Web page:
She contacted the local radio station and asked them to cover her campaign. They obliged, and before long Manuela, a pensioner, was being photographed throughout the town, litter-picker in one hand, bag in the other, cleaning up all the hard to reach places, providing a service to the community out of her own pocket. But it didn’t end there, a week became a month, a month became a year and, nearly 3000 bags full of litter later, Manuela continues, every morning, rain or shine, to walk the town picking up the litter that has been casually discarded by the public.

Within minutes of our walk beginning, Manuela noticed a can sat on top of a bin. She discarded the liquid inside and put it in the bin. “It’s so easy!” she exclaims, amazed at how someone has left the litter on top of a bin without simply putting it inside. It was clear, as a road sweeper drove past, how highly she regards Test Valley Borough Council’s environmental services team, the people who spend their working day cleansing the streets of the Borough. “I love my Council” she said proudly, and in particular she mentions Mark, the Town Cleaner, who’s day usually begins just after Manuela’s walk ends having cleared up in the hard to reach places, making Mark’s job that much easier.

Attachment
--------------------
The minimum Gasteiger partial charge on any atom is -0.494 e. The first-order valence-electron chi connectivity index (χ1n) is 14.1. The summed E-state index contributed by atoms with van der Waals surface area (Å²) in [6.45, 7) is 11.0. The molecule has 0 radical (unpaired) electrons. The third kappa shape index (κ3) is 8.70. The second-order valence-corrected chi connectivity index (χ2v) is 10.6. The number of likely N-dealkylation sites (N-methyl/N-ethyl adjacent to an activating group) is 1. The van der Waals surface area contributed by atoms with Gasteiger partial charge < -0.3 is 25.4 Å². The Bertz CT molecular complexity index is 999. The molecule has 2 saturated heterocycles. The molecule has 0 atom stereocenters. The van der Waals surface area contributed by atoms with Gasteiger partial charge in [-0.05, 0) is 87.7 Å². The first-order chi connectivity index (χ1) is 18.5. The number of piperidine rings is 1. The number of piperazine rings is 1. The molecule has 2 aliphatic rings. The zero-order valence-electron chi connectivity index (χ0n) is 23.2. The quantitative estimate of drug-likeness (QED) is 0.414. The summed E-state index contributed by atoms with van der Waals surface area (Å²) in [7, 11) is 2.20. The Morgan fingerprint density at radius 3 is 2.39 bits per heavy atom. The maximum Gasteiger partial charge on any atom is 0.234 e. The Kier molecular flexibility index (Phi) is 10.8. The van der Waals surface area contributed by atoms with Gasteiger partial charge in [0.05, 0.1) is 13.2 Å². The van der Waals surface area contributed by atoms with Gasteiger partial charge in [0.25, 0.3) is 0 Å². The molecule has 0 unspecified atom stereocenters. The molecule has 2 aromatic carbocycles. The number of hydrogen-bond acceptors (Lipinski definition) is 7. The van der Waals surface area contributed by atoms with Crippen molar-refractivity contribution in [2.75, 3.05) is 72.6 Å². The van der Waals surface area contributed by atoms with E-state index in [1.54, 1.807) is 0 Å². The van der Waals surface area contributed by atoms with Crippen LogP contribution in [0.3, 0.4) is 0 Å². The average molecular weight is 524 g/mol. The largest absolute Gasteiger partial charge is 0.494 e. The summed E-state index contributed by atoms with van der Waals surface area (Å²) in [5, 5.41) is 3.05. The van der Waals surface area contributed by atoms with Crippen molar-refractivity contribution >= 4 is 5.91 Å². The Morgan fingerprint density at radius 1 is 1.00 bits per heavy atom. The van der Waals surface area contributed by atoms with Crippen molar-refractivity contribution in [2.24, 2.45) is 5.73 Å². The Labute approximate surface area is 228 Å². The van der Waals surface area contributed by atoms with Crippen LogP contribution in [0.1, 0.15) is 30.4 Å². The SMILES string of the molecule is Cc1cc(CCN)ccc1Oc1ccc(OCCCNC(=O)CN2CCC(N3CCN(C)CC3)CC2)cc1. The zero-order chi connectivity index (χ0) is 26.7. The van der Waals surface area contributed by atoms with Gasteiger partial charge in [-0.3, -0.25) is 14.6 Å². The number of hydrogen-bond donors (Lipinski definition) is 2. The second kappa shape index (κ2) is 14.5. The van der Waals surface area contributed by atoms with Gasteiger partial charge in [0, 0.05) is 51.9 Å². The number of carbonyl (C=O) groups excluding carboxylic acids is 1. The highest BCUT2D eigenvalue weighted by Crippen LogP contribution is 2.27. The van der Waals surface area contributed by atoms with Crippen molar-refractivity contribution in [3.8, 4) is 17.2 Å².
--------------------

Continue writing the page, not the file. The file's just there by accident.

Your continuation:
Then we set off again, Manuela walking swiftly ahead, picking up each piece of litter she can see, it’s difficult to catch up as she darted into an alleyway, picking up a pizza box and a soggy woolly hat. Manuela sees it differently, “every piece of litter that I pick up, is a jewel that I can give back to the Town” she explained. “Litter is an eyesore, but look at that (pointing to now cleaned alleyway) that is a bit of a beauty”.

We darted back out of the alleyway, the sound of Manuela’s trademark, red high-heels echoing down the street as she marched on in her task. She pointed out where she first met Max and where her journey began and then back on task we headed to the river, behind the Town Mills. Manuela told me, “Any bit of litter that’s near a river takes priority for me, that’s because, as an environmentalist, I’m more concerned about our rivers and our animals. They don’t deserve to have our rubbish in their river.” With that she made her way into a dense bush to clear out the rubbish that has blown in there over night. “A stitch in time, saves nine” she said quickly cleaning the area.